2. Efficient authorities

Institutional differences between Kirkuk and Erbil relate to how functional authorities are with regards to security. In Erbil, the authorities were able to preserve the city's security and stability, despite inefficiencies and corruption in some agencies. While terrorist actions are rare in Erbil, they are common in Kirkuk. Trust of the legal system is very weak in Kirkuk because of its lack of independence: authorities and administrations are much more corrupt and inefficient. The fact that Kirkuk’s administrations are divided not only among different ethnic groups, but also between Kurdish parties and the central authority in Baghdad, creates a situation of both horizontal and vertical institutional disintegration. For example, some teachers and police officers obey the central government in Baghdad while some others bow to the Kurdistan Regional Government (KRG). Poor security conditions and a general climate of suspicion in Kirkuk have led to various defensive mobilizations of opinion, each group trying to recruit and equip its members. “We don’t trust Arabs”, a Kurdish politician told me. Each insecure group therefore attempts to strengthen its own position through an ethnic colonization of political and administrative institutions: Kurds control police forces, Arabs, the judiciary, and Turkmens, education. Opportunities for mutual understanding are reduced to a minimum as nationalist discourses become stronger. Unlike in Erbil, institutional incapacity in Kirkuk created a situation of mistrust and insecurity, and this security dilemma deepened conflicts.

3. The spatial components of power games

Regarding the ethnic composition and territorial distribution of the groups, there are significant differences between both cities with regards to the number of groups, their respective sizes and territorial bases. Three equal-sized groups (Kurds, Arabs and Turkmens) and a smaller one (Christians) in Kirkuk are involved in the game as opposed to a large group (Kurds) and two smaller ones (Turkmens and Christians) in Erbil. Neither 'native Arabs' nor 'migrant Arabs' are present in Erbil. There are also several cultural and religious sub-groups in Kirkuk, which complicate integration. But what makes the situation more sensitive in Kirkuk is the possibility of a struggle over the balance of power between ethnic groups. If in a multi-ethnic environment there are more than two approximately equal groups, with the possibility for one or more groups holding the balance of power, interethnic relations tend to become confrontational if the disagreement revolves around intractable political disputes between groups. The matter of the status of Kirkuk, a city rich in oil, and whether it should belong to the region of Kurdistan or to the central government in Baghdad, manifests itself as a conflict between and within the ethnic groups. The struggle over the balance of power is more uncertain for the parties as there are more than two groups, conflict issues and possible coalitions between groups. In Erbil, there are more than two groups, but no significant inter-ethnic conflict issues or the possibility for effective coalitions. Erbil’s ethnic composition, with a large dominant majority group and two other small ones prevents any serious threat to the balance of power.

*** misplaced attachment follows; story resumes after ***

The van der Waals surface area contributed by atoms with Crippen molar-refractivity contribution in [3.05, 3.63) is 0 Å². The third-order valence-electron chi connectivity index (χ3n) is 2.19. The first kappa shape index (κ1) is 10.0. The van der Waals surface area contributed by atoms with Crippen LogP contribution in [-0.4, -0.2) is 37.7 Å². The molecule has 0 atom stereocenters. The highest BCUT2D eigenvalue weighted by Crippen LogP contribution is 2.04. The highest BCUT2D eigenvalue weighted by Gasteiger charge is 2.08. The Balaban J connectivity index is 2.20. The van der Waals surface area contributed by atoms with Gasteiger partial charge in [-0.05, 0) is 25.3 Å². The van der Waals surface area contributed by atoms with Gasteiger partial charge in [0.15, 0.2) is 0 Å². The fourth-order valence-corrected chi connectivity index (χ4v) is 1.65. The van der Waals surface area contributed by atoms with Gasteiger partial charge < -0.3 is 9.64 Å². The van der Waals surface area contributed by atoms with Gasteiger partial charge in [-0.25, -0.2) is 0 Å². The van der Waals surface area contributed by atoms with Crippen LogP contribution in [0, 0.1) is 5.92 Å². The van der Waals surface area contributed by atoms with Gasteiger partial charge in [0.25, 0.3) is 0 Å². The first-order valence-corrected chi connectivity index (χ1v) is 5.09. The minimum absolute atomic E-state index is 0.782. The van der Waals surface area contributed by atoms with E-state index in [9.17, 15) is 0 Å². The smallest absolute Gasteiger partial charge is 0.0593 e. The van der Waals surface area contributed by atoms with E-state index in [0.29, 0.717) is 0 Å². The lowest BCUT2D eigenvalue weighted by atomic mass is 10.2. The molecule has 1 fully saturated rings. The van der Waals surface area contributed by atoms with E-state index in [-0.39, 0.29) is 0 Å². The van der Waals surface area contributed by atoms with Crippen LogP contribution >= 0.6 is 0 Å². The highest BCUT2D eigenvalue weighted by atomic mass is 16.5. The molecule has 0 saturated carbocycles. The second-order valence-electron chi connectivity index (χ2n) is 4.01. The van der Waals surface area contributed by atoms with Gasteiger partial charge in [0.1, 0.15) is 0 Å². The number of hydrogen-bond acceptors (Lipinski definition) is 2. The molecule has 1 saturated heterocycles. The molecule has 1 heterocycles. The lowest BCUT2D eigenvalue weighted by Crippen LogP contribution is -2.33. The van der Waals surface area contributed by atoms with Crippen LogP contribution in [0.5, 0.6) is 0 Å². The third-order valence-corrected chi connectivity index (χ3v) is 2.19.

The size of the groups combined with their territorial bases affect ethno-political interactions. Relationships between relatively equal groups with proportionate territorial bases tend to be conflict-oriented because all groups feel strong and demand more, as in Kirkuk. But if smaller groups do not have any significant territorial base but are integrated into the majority group, it is likely that they will find various forms of cooperation, since they will not be perceived as a problem or a threat by the majority group, as in Erbil. Inter-ethnic conflicts require that all parties may be able to put pressure on each other and to maintain the balance of power, as is the case for Kirkuk where there is a relatively symmetrical power relationship between the various parties. 

Another difference between both cities is the prevalence of internal splits and the emergence of sub-groups. The relationship between the Patriotic Union of Kurdistan (PUK) and the Kurdistan Democratic Party (KDP) - two large and ruling political parties - is not as clear and regulated in Kirkuk as in Erbil, which renders the situation very uncertain and therefore likely to degenerate into conflict. 

4. Social contacts